I sometimes have clients who are faced with difficult decisions related to the realities that come with aging. One of the most important of those decisions is the choice of a caregiver. Understandably, many of my clients want a family member to provide care, should they need one. While a family member can be the right choice for some people, I caution clients to spend some time considering whether a family caregiver is the best option.
Most of the time the choice of using a family member as caregiver is treated as obvious. After all, the two most important considerations for most people making this choice is the quality of care and the cost of care. Our loved ones are going to treat us like family — which is what we want in the situation — and often, though not necessarily — they are providing the care out of love without the expectation of any compensation. Personal care, lovingly provided, for free — nothing beats that!
Family Caregivers by the Numbers
Family members provide a shocking number of hours of care to loved ones in the U.S. each year, often at great financial, physical, and mental cost to themselves. Consider some of the most recent facts and figures published by the National Alliance for Caregiving (NAC) in their 2020 “Caregiving in the U.S.” report:
- 53 million adults provide unpaid care – almost 10 million more caregivers than just five years prior.
- 61 percent of family caregivers are women
- Almost half (45 percent) of family caregivers report at least one financial impact related to providing care.
- Almost 1 in 5 caregivers is providing care for someone with health or functional needs.
- 24 percent of caregivers are providing care for more than one person – a 30 percent increase in five years.
- Just over 1 in 5 family caregivers report that their own health is fair to poor.
- 26 percent of caregivers have trouble coordinating care
- About 1 in 4 caregivers is providing care for someone with Alzheimer’s or dementia
Challenging our presumption that family care is always the best care, however, is this shocking statistic: in almost 60 percent of elder abuse and neglect incidents, the perpetrator is a family member with two-thirds of them being adult children or spouses, according to the National Council on Aging (NCOA).
Considerations When Choosing a Caregiver
When offered a choice between a family caregiver or other care options (home health aides, assisted living, nursing home) people typically say they want a family member to provide care for them if it is needed. Likewise, family members often say they prefer to provide care to an aging loved one than to trust someone else to provide that care. Is a family caregiver truly the best choice for everyone though?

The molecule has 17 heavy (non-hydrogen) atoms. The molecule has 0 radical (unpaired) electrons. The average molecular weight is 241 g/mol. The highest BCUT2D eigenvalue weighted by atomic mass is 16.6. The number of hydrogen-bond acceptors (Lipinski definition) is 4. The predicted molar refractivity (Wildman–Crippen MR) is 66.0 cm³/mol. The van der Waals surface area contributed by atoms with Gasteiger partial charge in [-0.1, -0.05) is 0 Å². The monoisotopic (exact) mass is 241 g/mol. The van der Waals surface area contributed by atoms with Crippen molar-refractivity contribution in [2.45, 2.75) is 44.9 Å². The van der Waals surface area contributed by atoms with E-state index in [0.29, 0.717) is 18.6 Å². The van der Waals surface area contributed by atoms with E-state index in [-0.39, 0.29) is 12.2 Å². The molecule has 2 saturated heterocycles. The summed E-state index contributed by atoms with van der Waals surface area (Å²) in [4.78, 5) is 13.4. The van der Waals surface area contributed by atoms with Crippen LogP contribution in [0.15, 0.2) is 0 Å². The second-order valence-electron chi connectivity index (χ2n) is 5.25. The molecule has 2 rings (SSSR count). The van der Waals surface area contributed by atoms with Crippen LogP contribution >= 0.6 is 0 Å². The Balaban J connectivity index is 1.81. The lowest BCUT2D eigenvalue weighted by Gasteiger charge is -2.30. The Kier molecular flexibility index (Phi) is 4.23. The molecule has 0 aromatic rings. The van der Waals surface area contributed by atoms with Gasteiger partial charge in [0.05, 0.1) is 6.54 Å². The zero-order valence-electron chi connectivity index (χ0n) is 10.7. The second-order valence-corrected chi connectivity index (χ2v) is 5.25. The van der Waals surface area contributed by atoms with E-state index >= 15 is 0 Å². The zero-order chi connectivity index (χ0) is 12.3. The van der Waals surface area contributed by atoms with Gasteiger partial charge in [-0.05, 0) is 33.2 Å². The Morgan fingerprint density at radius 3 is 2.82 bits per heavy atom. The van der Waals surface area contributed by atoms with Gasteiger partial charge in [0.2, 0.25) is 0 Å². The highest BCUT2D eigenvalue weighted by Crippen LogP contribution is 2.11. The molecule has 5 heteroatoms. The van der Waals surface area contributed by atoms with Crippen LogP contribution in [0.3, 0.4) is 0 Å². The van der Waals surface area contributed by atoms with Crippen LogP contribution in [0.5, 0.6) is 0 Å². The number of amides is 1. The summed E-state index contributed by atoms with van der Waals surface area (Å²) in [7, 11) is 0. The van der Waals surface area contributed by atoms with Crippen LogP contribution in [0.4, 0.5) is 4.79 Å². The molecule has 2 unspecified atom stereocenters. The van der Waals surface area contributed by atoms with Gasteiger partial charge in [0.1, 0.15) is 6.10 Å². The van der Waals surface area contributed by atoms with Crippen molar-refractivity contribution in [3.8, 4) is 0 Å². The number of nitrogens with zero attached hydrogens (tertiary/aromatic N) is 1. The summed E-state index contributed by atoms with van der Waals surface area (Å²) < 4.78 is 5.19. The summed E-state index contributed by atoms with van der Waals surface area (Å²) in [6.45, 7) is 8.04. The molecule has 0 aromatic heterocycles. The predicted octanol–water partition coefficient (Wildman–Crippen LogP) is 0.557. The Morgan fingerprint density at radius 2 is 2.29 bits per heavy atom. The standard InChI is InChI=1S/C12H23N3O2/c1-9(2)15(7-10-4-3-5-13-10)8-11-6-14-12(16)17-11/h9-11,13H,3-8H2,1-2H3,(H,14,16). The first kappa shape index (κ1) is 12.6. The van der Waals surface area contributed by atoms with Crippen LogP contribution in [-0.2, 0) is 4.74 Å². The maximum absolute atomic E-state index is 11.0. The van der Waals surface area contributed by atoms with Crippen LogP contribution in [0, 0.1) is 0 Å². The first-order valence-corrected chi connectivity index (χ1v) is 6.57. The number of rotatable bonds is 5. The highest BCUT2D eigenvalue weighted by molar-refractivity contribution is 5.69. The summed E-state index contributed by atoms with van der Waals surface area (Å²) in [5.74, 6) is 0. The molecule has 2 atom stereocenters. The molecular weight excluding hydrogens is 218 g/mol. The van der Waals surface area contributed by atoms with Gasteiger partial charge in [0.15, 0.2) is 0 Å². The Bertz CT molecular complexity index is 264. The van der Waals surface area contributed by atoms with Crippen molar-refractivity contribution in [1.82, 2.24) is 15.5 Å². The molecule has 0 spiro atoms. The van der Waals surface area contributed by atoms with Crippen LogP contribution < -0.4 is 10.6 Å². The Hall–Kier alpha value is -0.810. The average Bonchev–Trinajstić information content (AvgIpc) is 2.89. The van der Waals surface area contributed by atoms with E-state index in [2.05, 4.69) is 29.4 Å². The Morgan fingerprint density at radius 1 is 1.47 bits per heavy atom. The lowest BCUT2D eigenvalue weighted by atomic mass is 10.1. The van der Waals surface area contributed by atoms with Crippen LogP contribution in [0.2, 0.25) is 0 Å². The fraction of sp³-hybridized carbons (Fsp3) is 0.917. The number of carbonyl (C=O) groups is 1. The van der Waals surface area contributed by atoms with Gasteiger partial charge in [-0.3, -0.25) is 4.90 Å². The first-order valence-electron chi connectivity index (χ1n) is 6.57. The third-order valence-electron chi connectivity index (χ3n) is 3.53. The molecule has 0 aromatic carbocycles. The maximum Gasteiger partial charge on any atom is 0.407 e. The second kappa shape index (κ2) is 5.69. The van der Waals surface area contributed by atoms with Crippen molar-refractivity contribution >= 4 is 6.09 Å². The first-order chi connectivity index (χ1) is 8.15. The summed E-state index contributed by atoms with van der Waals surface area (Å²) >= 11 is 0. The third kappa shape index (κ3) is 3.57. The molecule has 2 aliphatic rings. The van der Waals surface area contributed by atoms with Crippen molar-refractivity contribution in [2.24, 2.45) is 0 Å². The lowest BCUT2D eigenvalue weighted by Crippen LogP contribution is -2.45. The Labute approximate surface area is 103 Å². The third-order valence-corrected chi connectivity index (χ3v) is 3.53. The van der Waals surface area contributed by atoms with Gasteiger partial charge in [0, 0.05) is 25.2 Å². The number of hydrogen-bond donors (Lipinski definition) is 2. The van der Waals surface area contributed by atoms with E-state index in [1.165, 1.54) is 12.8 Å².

Regardless of the desire to provide care, a family caregiver’s life is often turned upside down. Providing care can cause financial, physical, and practical problems for the caregiver and may lead to unacknowledged resentment. If the caregiver gave up a job to be able to provide care, the financial repercussions can cause serious stress and strain on the caregiver and his/her family. That stress and strain, in turn, can cause even the most devoted caregiver to become frustrated or even to snap, increasing the risk of abuse or neglect. Meanwhile, the caregiver’s health often deteriorates at a more rapid rate because they are acting as a caregiver.
Before deciding that a family caregiver is the best choice, consider these potential realities. Sit down and have an honest discussion with everyone involved about how caregiving will impact the caregiver and his/her family. Research and discuss other options as well and be sure to consult with an elder law attorney about the legal issues involved in elder care. Once you have done all of that you should be ready to decide whether a family caregiver is the best choice for you.
Chapel Hill Estate Planning and Elder Law Attorneys
If you have additional questions about choosing the right caregiver, or other elder law-related questions, please contact the Chapel Hill elder law attorneys at Clarity Legal Group by calling us at 919-484-0012 or contactus online.
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